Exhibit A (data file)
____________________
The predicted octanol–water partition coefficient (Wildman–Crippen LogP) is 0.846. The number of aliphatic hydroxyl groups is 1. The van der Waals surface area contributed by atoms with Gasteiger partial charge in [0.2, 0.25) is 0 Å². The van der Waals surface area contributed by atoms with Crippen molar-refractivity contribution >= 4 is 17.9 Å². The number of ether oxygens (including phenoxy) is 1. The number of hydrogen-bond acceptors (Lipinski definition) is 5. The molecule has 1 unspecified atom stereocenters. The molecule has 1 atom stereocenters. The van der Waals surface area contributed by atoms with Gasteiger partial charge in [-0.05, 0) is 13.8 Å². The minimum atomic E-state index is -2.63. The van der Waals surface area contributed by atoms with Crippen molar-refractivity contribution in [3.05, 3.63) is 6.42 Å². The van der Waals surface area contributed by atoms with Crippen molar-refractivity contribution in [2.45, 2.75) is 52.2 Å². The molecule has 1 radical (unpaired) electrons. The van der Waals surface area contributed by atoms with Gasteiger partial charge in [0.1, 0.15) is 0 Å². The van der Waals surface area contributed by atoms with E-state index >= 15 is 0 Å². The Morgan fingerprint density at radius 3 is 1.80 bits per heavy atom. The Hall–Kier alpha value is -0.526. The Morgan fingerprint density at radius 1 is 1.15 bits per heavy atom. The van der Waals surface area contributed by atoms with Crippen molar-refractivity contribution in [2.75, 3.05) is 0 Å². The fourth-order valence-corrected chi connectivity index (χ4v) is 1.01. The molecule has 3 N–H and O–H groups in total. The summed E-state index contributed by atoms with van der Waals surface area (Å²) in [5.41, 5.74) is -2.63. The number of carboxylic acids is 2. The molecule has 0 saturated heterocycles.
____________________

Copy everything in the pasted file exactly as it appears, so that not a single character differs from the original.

The predicted octanol–water partition coefficient (Wildman–Crippen LogP) is 0.846. The number of aliphatic hydroxyl groups is 1. The van der Waals surface area contributed by atoms with Gasteiger partial charge in [0.2, 0.25) is 0 Å². The van der Waals surface area contributed by atoms with Crippen molar-refractivity contribution >= 4 is 17.9 Å². The number of ether oxygens (including phenoxy) is 1. The number of hydrogen-bond acceptors (Lipinski definition) is 5. The molecule has 1 unspecified atom stereocenters. The molecule has 1 atom stereocenters. The van der Waals surface area contributed by atoms with Gasteiger partial charge in [-0.05, 0) is 13.8 Å². The minimum atomic E-state index is -2.63. The van der Waals surface area contributed by atoms with Crippen molar-refractivity contribution in [3.05, 3.63) is 6.42 Å². The van der Waals surface area contributed by atoms with Crippen molar-refractivity contribution in [2.45, 2.75) is 52.2 Å². The molecule has 1 radical (unpaired) electrons. The van der Waals surface area contributed by atoms with Gasteiger partial charge in [0.1, 0.15) is 0 Å². The van der Waals surface area contributed by atoms with E-state index >= 15 is 0 Å². The Morgan fingerprint density at radius 3 is 1.80 bits per heavy atom. The Hall–Kier alpha value is -0.526. The Morgan fingerprint density at radius 1 is 1.15 bits per heavy atom. The van der Waals surface area contributed by atoms with Crippen molar-refractivity contribution in [2.75, 3.05) is 0 Å². The fourth-order valence-corrected chi connectivity index (χ4v) is 1.01. The molecule has 3 N–H and O–H groups in total. The summed E-state index contributed by atoms with van der Waals surface area (Å²) in [5.41, 5.74) is -2.63. The number of carboxylic acids is 2. The molecule has 0 saturated heterocycles.